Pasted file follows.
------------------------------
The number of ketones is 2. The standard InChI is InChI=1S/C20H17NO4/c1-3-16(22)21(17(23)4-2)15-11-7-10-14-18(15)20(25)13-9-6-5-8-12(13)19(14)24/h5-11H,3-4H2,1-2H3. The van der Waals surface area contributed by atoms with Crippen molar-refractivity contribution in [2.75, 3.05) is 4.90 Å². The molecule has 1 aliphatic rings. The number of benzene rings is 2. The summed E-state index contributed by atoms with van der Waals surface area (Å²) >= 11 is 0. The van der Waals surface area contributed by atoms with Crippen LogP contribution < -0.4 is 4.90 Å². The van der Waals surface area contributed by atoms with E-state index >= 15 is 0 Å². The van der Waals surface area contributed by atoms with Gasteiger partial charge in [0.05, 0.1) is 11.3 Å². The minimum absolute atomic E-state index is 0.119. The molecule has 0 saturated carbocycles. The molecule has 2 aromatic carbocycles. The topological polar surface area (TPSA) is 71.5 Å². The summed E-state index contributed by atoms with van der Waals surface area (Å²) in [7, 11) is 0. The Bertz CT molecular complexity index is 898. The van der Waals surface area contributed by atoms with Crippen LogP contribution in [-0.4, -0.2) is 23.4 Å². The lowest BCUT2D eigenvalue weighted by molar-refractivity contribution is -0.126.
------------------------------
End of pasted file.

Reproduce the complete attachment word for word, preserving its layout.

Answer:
The number of ketones is 2. The standard InChI is InChI=1S/C20H17NO4/c1-3-16(22)21(17(23)4-2)15-11-7-10-14-18(15)20(25)13-9-6-5-8-12(13)19(14)24/h5-11H,3-4H2,1-2H3. The van der Waals surface area contributed by atoms with Crippen molar-refractivity contribution in [2.75, 3.05) is 4.90 Å². The molecule has 1 aliphatic rings. The number of benzene rings is 2. The summed E-state index contributed by atoms with van der Waals surface area (Å²) >= 11 is 0. The van der Waals surface area contributed by atoms with Crippen LogP contribution < -0.4 is 4.90 Å². The van der Waals surface area contributed by atoms with E-state index >= 15 is 0 Å². The van der Waals surface area contributed by atoms with Gasteiger partial charge in [0.05, 0.1) is 11.3 Å². The minimum absolute atomic E-state index is 0.119. The molecule has 0 saturated carbocycles. The molecule has 2 aromatic carbocycles. The topological polar surface area (TPSA) is 71.5 Å². The summed E-state index contributed by atoms with van der Waals surface area (Å²) in [7, 11) is 0. The Bertz CT molecular complexity index is 898. The van der Waals surface area contributed by atoms with Crippen LogP contribution in [-0.4, -0.2) is 23.4 Å². The lowest BCUT2D eigenvalue weighted by molar-refractivity contribution is -0.126.